Consolidating multiple 401k accounts

17 Dec

Gen Xers have almost twice as many job changes as Baby Boomers. The questions you want to ask yourself are: Once you dig a little deeper into all your retirement accounts, you might be surprised to find yourself in what we call “retirement account hell” with multiple statements, different custodians, and diverse investment objectives, paying multiple fees, all working at cross purposes.

So where do you go from here to figure out what your retirement benefits actually look like?

You have probably changed jobs throughout your career.

In fact, the Bureau of Labor Statistics reported in 2014 that the average worker in America changes jobs every 4.6 years.

While the answer is technically yes, you're missing out on a significant number of rewards if you choose this course of action. A rollover 401k account is a Roth IRA or traditional IRA into which you move the actual funds from your previous employer-sponsored retirement plans.

Consolidating your resources into a single rollover 401k has a number of different advantages: 1. When you have one rollover 401k account instead of seven, the actual management and reporting of your respective retirement savings naturally becomes simpler.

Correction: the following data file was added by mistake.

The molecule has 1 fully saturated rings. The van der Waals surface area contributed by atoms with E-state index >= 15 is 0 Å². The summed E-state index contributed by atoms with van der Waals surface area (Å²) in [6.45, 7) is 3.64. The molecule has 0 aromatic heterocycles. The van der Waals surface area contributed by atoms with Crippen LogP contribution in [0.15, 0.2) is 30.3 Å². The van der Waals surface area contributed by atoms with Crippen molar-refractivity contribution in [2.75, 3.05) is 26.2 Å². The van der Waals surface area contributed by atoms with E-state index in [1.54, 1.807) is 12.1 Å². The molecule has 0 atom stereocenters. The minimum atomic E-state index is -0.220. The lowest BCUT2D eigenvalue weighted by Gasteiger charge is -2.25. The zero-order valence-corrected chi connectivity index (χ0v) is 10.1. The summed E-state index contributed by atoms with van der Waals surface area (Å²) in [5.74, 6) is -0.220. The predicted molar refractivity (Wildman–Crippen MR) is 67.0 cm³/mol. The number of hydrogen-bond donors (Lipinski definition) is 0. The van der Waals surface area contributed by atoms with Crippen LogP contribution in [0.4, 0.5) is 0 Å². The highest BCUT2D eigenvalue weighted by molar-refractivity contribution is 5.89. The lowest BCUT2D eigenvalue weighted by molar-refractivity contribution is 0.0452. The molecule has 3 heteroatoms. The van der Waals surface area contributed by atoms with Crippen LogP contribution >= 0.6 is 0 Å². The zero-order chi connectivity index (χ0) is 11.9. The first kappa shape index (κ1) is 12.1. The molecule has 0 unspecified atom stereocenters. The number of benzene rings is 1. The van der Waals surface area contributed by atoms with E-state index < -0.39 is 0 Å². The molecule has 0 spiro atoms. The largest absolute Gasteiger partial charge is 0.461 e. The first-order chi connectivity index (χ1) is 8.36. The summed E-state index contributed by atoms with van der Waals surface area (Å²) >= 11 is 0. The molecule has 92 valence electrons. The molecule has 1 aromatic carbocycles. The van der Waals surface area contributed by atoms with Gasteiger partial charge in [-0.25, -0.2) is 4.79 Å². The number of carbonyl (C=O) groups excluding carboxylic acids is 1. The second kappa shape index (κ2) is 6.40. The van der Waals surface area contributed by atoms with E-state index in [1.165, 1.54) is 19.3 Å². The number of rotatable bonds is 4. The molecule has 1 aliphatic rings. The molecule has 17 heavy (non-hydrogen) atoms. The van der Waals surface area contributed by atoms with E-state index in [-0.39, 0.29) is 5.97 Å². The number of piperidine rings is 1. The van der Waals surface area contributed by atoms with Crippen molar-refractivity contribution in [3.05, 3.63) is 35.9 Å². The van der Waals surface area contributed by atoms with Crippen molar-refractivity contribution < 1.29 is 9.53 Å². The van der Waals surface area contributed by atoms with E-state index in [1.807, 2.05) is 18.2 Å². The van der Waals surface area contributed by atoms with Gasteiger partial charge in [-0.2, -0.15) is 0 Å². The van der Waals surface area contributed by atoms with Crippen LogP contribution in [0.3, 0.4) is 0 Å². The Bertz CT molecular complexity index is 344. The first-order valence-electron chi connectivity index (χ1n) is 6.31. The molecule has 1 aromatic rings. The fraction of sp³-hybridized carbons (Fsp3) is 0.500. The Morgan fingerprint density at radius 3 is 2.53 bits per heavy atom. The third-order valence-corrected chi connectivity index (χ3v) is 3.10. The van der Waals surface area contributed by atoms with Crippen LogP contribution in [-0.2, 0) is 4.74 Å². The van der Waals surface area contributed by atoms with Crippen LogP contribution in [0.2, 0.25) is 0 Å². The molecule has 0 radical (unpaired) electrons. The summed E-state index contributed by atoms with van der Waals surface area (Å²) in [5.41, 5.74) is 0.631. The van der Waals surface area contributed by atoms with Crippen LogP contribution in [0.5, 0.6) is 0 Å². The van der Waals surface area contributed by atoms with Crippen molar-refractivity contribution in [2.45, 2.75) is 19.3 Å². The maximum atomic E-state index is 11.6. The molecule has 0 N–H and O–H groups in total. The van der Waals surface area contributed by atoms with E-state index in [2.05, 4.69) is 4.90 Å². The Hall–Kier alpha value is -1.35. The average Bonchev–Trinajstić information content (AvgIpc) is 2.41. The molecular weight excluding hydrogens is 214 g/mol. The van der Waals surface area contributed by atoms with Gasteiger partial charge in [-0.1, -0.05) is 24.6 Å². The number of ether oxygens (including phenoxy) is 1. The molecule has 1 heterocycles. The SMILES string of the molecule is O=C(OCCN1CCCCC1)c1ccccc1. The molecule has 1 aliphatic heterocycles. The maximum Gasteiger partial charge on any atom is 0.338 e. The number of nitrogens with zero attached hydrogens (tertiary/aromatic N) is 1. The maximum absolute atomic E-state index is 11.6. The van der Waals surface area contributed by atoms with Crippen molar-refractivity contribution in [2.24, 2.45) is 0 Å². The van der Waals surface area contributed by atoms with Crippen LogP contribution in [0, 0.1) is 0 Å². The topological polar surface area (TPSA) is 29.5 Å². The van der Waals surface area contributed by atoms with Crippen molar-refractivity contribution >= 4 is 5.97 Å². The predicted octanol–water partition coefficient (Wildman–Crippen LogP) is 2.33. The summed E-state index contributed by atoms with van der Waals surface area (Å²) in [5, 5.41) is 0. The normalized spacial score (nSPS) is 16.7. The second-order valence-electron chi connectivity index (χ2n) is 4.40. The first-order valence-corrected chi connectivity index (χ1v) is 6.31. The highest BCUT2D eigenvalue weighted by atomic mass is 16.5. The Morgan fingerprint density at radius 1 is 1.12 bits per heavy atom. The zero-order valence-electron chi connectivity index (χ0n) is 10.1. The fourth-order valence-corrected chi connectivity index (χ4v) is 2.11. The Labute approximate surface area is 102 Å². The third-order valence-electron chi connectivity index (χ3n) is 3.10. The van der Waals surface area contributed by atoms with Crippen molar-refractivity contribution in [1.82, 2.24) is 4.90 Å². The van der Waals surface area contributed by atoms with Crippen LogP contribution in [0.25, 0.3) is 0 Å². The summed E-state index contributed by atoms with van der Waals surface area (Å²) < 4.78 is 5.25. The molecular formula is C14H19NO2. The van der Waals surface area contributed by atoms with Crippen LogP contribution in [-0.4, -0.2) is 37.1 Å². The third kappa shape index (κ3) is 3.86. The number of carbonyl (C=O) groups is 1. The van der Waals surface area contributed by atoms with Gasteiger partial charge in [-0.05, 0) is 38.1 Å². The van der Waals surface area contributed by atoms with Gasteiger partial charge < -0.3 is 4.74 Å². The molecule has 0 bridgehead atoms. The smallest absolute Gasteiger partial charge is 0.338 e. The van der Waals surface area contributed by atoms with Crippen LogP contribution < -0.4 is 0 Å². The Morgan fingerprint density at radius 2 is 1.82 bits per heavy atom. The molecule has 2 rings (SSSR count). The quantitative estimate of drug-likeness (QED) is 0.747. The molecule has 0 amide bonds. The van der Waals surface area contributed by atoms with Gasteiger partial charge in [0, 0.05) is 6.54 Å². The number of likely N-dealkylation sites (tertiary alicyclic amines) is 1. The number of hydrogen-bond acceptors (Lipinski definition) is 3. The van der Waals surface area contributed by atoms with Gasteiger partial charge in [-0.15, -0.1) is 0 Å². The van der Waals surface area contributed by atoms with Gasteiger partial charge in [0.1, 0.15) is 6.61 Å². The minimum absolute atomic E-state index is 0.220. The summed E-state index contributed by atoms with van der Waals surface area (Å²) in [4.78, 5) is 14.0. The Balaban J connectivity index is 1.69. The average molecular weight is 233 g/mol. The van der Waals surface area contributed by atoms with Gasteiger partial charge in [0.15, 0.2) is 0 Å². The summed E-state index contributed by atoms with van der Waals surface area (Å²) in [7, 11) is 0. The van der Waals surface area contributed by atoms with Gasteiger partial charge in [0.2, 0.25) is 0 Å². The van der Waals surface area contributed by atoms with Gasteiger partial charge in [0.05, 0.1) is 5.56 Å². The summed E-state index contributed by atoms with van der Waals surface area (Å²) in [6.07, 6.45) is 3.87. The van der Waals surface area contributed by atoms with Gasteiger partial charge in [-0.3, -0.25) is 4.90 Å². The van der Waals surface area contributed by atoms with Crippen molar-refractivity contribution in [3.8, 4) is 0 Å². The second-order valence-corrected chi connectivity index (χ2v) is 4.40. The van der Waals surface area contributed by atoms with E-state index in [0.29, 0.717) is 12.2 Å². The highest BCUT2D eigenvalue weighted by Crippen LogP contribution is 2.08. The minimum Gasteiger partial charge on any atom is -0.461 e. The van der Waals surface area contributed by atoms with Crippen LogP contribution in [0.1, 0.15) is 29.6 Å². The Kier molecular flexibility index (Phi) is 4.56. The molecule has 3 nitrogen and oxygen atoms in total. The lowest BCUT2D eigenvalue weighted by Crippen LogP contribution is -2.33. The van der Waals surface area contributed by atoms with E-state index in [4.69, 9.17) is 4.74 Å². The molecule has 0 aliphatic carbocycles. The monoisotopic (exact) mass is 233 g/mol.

Can your retirement accounts be combined into one single account? Most of the time you can combine quite a few - and usually, it makes sense to do so. In general, accounts that function in a similar way can be combined once you are retired.

Most employees will alter their careers at least once in their lives (actually, the mean number of career adjustments is said to be around to 5-7 instances), this results in a number of 'abandoned' pensions and retirement savings accounts.

But perhaps you're looking at the tri-state record for most 401(k) plans held in a single portfolio.

Like trophies of your employment past, you've managed to accumulate a workplace savings plan for every job you've had.

"You may have duplication in your portfolio where you own two very similar funds with regards to investment philosophy and objectives," he said.

"The left hand doesn't know what the right hand is doing." Indeed, investors with multiple 401(k) plans run the risk of being overweight in one or two individual stocks or sectors within their portfolios.